7) Luc Ferrari facing his tautology: two days before the end- Dominique Lohlé and Guy Marc Hinant: Best known as a musique concrete pioneer, Ferrari’s output was considerably more varied than that. Here he’s seen working with two gifted improvisers (Jean-Phillipe Collard-Neven and Vincent Royer) towards a new realization of his Tautologos III of 1970; akin to Pedro Costa’s recent Ne Change Rien, Lohlé and Hinant give us privileged access into the slow transformation of ideas into music. This is one of the finest documents about the creative process that I know of, and a monument to a great composer just before his death.
Still from Threads by Caspar Stracke and Mike Hoolboom
8) Threads- Caspar Stracke and Mike Hoolboom: An oblique yet emotionally affecting portrait of the late filmmaker Tom Chomont, one of several surprises Stracke unveiled last month at The Thing @White Slab Palace.
9) Alex Chilton- My Rival- William Eggleston: Too soon, too soon… leftover footage from Stranded in Canton, Eggleston’s epic tour through the demimonde of Memphis. A rousing performance by Chilton with Sid Selvidge (heard but unseen) on piano, its eerie light (courtesy of an infrared lamp retrofitted to his Portapak) seems now of another world.
Still from Reichsautobahn: Highways of the Third Reich by Hartmut Bitomsky
10) Reichsautobahn: Highways of the Third Reich- Hartmut Bitomsky: In our current political climate, the notion of public works programs as a means to economic stimulus elicits predictably fractious debate, but knees don’t jerk so predictably when the Third Reich is its state sponsor. Shrouded in myth, celebrated in song, the Autobahn embodies German know-how in the popular imagination, and Bitomsky’s nuanced cine-essay digs deep into German archives to extract poetry from unlikely places and sort out truth from all the rest.
11) A Deadly Invention (aka The Fabulous World of Jules Verne)- Karel Zeman: Who needs After Effects? Loosely adapted from Jules Verne’s Facing the Flag (other Verne fans have identified bits of several other of his novels in the plot, such as it is), it’s easy to get carried away by the sheer technical inventiveness of this live action/animated hybrid; what’s remarkable is how completely Zeman evokes the world Verne has created. This “Magic-Image Miracle of Mystimation” (as its posters put it) is the most child-like fun I’ve had at the movies this year- submarines, pedal-powered flying machines, hideaways nested inside volcanoes, and exquisite Meliesian sets painted to resemble Victorian engravings- plus an A-Bomb-like explosive device that drives the story (and I’m leaving a lot out). Keep your eyes peeled this spring when Spectacle Theater mounts a full-on Zeman retrospective.
12) Schmeerguntz- Gunvor Nelson and Dorothy Wiley: If Pop Art celebrated consumer goods at the point of purchase, this 1965 film (both artists’ first) fixates on their aftermath from a decidedly feminist perspective. Replete with dirty diapers and stopped-up kitchen sinks, Schmeerguntz recalls a 1957 passage from the journals of Sylvia Plath in which she viscerally recounts being sickened by fatty food; it anticipates, too, the work of Martha Rosler, some ten years before the fact.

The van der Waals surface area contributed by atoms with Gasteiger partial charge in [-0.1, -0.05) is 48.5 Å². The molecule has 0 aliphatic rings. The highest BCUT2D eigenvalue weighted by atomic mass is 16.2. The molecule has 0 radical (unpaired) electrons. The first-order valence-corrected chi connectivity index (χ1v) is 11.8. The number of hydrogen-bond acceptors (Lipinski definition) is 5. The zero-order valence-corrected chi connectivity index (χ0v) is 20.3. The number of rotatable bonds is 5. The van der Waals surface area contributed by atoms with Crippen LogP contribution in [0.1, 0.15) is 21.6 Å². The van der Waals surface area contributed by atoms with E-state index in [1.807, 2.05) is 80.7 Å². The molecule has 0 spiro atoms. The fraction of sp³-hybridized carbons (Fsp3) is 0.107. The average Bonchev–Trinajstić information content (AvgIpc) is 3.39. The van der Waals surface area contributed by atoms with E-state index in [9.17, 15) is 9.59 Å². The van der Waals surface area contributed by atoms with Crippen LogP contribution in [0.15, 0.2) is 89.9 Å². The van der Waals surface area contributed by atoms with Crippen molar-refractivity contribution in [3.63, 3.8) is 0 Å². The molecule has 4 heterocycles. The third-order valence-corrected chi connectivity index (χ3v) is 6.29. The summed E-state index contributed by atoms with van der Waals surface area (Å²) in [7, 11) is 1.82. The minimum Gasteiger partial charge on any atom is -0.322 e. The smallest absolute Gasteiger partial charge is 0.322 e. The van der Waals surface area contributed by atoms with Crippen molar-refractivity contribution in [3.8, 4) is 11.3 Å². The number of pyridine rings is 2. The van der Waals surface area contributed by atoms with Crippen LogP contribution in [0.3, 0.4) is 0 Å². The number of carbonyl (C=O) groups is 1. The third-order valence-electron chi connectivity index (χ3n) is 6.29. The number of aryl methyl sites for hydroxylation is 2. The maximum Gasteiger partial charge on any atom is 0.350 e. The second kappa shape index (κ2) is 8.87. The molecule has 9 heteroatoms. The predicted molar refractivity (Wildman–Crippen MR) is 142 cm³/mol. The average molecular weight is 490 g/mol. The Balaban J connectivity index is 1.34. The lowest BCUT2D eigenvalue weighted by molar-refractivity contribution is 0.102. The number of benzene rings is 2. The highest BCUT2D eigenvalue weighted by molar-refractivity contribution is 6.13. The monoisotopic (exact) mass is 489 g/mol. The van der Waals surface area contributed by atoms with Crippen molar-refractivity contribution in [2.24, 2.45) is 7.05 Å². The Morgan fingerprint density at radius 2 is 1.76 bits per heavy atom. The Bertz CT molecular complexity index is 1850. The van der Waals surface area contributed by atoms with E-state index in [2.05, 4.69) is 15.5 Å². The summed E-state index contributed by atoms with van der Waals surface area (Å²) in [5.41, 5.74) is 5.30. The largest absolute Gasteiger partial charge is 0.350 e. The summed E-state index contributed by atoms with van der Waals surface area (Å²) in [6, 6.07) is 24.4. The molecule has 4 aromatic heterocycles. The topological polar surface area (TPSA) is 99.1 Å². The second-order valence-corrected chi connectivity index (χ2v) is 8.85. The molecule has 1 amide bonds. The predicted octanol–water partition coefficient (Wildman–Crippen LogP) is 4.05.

13) Worst Band Ever butchers Pink Floyd- “MUSIC” declares the sign behind the band, in case there was any doubt. Skynyrd seems their speed, more so than Floyd; “The Wall” consists of hay bales and pumpkins. No doubt this will be the most reviled item on the list, and I’m hard pressed to explain why I like it- all I can say is that it takes a song by a band I despise and injects it—especially the guitar solo—with some sort of genuine pathos. Thanks go to Monica Frost for sending it along.
Still from Hellzapoppin’ by H.C. Potter
14) Hellzapoppin’- H.C. Potter: Released less than three weeks after Pearl Harbor, this adaptation of an already-crazy Broadway hit upped the ante to stage its own all-out attack; clearly the older Hollywood sibling of Bruce Conner’s A Movie, it wreaks havoc on continuity, genre conventions, and taste. The Hell sequence is indescribably great, and the Lindy Hop unlike any dance number seen in an American musical. In light of Leslie Nielsen’s recent passing, it’s fun to imagine this as Airplane!’s in-flight movie. Big thanks to Light Industry, and to Ken Jacobs for sharing the print from his collection.
15) Pete Drake (performing Forever): Peter Frampton met prolific Nashville session man and producer Drake, as he recounted, during a recording session for George Harrison’s All Things Must Pass, and the rest, as they say, is history. “Show me the way”, Frampton famously implored; here Drake obliges. For Marianne.